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Change of Care Percentage


My court orders state that the children live with me and spend every 2nd weekend and half of holidays with their father.  My percentage is 66% so I have not been receiving any child support because of my ex having 34% and supposedly having a low income.  In October last year I received my new assessment which said the same thing as before … no child support to be paid by either party etc. 

My ex has had no overnight contact with the children for approx 14 mths now so I let the CSA know of this when I received the new assessment.  They said they could chage the percentage of care if I could prove it and then after I proved it they would have to contact my ex to see what he had to say about it.  What they requested from me was a copy of our court orders (no idea how they made the last assessment without a copy of the orders) and also a letter from the after school care stating the children were always available for collection for my ex but he has never collected them.  While waiting to get this letter I decided that I would lot rock the boat and just let things be as they are so I did nothing more. 

Well today in the post I received a change of assessment showing that I have 100% care of the children.  What I am wondering is how the CSA can change the assessment with out any paperwork.  My ex has disconnected both his home and mobile numbers so they would not have been able to contact him.  Maybe they sent him a letter??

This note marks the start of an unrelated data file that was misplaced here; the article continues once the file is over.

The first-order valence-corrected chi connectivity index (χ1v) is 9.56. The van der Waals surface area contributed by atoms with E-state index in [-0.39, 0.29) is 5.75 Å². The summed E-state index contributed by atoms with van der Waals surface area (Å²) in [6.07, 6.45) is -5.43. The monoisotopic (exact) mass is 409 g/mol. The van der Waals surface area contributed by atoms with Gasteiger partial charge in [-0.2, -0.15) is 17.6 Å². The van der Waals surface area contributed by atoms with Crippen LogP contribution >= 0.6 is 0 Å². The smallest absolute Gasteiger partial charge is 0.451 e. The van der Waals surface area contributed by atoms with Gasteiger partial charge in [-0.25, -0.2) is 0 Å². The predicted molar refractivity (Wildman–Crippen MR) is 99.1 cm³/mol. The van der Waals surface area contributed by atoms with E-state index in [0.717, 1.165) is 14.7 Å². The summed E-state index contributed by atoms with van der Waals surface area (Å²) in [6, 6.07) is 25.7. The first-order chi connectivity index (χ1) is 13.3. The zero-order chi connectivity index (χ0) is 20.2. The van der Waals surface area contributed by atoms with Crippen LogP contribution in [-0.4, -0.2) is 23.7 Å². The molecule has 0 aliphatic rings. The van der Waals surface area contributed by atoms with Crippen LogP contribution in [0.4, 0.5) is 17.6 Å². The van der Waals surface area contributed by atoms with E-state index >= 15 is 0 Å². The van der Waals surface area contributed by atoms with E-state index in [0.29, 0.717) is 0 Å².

Anyway it has been a positive outcome for me and I look forward to receiving my just under $30 a month.  May not be much but it is a lot more than I have received in the past 8 years. 

It is funny how easy this was sorted and yet over the past year I have spoken to several other people at CSA all that told me they could not do anything and they can only go by what the order says and I would have to go back to court to get the orders changed if I wanted to have my percentage of care changed.  Just goes to show if you are not happy with the answer you get then just keep calling back and talk to different people and you might actually get someone that knows what they are talking about. 
Wouldn't the best situation be if the CSA had the power to persuade the other parent to uphold their responsibility toward the children and adhere to the court orders?

However I'm curious, you mention that there is no overnight care, which appears to indicate that there may be care at other times? Is that the case?